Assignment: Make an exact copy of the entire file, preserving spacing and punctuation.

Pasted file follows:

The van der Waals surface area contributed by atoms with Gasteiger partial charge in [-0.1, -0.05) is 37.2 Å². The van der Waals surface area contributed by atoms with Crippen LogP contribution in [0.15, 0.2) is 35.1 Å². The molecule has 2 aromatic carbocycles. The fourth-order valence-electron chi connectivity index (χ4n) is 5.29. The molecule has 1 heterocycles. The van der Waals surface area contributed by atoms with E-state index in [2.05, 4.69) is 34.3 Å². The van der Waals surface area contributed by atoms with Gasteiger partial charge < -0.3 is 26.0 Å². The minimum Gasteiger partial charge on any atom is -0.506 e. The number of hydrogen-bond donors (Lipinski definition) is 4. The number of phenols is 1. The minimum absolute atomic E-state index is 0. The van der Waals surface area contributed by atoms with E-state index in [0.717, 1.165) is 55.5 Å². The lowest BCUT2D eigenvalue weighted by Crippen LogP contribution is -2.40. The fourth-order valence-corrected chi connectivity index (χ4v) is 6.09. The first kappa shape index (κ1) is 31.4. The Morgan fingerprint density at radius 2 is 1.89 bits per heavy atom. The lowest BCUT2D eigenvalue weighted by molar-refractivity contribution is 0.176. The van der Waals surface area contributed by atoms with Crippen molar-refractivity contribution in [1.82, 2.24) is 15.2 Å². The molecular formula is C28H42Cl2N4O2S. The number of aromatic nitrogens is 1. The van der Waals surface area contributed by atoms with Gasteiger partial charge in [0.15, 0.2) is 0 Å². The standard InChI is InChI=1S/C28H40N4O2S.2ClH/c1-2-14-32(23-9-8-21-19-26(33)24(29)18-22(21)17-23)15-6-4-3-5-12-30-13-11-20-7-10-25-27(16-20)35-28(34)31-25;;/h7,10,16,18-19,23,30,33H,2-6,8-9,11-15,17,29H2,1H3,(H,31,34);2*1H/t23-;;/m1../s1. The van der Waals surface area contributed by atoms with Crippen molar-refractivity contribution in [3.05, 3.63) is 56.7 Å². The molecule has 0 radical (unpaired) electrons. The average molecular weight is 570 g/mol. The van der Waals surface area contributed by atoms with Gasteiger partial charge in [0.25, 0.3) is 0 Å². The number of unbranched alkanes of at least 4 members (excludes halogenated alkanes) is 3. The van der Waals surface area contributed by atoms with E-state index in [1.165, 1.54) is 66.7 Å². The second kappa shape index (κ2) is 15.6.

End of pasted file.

The van der Waals surface area contributed by atoms with Gasteiger partial charge in [-0.1, -0.05) is 37.2 Å². The van der Waals surface area contributed by atoms with Crippen LogP contribution in [0.15, 0.2) is 35.1 Å². The molecule has 2 aromatic carbocycles. The fourth-order valence-electron chi connectivity index (χ4n) is 5.29. The molecule has 1 heterocycles. The van der Waals surface area contributed by atoms with E-state index in [2.05, 4.69) is 34.3 Å². The van der Waals surface area contributed by atoms with Gasteiger partial charge < -0.3 is 26.0 Å². The minimum Gasteiger partial charge on any atom is -0.506 e. The number of hydrogen-bond donors (Lipinski definition) is 4. The number of phenols is 1. The minimum absolute atomic E-state index is 0. The van der Waals surface area contributed by atoms with E-state index in [0.717, 1.165) is 55.5 Å². The lowest BCUT2D eigenvalue weighted by Crippen LogP contribution is -2.40. The fourth-order valence-corrected chi connectivity index (χ4v) is 6.09. The first kappa shape index (κ1) is 31.4. The Morgan fingerprint density at radius 2 is 1.89 bits per heavy atom. The lowest BCUT2D eigenvalue weighted by molar-refractivity contribution is 0.176. The van der Waals surface area contributed by atoms with Crippen molar-refractivity contribution in [1.82, 2.24) is 15.2 Å². The molecular formula is C28H42Cl2N4O2S. The number of aromatic nitrogens is 1. The van der Waals surface area contributed by atoms with Gasteiger partial charge in [0.15, 0.2) is 0 Å². The standard InChI is InChI=1S/C28H40N4O2S.2ClH/c1-2-14-32(23-9-8-21-19-26(33)24(29)18-22(21)17-23)15-6-4-3-5-12-30-13-11-20-7-10-25-27(16-20)35-28(34)31-25;;/h7,10,16,18-19,23,30,33H,2-6,8-9,11-15,17,29H2,1H3,(H,31,34);2*1H/t23-;;/m1../s1. The van der Waals surface area contributed by atoms with Crippen molar-refractivity contribution in [3.05, 3.63) is 56.7 Å². The molecule has 0 radical (unpaired) electrons. The average molecular weight is 570 g/mol. The van der Waals surface area contributed by atoms with Gasteiger partial charge in [0.25, 0.3) is 0 Å². The number of unbranched alkanes of at least 4 members (excludes halogenated alkanes) is 3. The van der Waals surface area contributed by atoms with E-state index in [1.165, 1.54) is 66.7 Å². The second kappa shape index (κ2) is 15.6.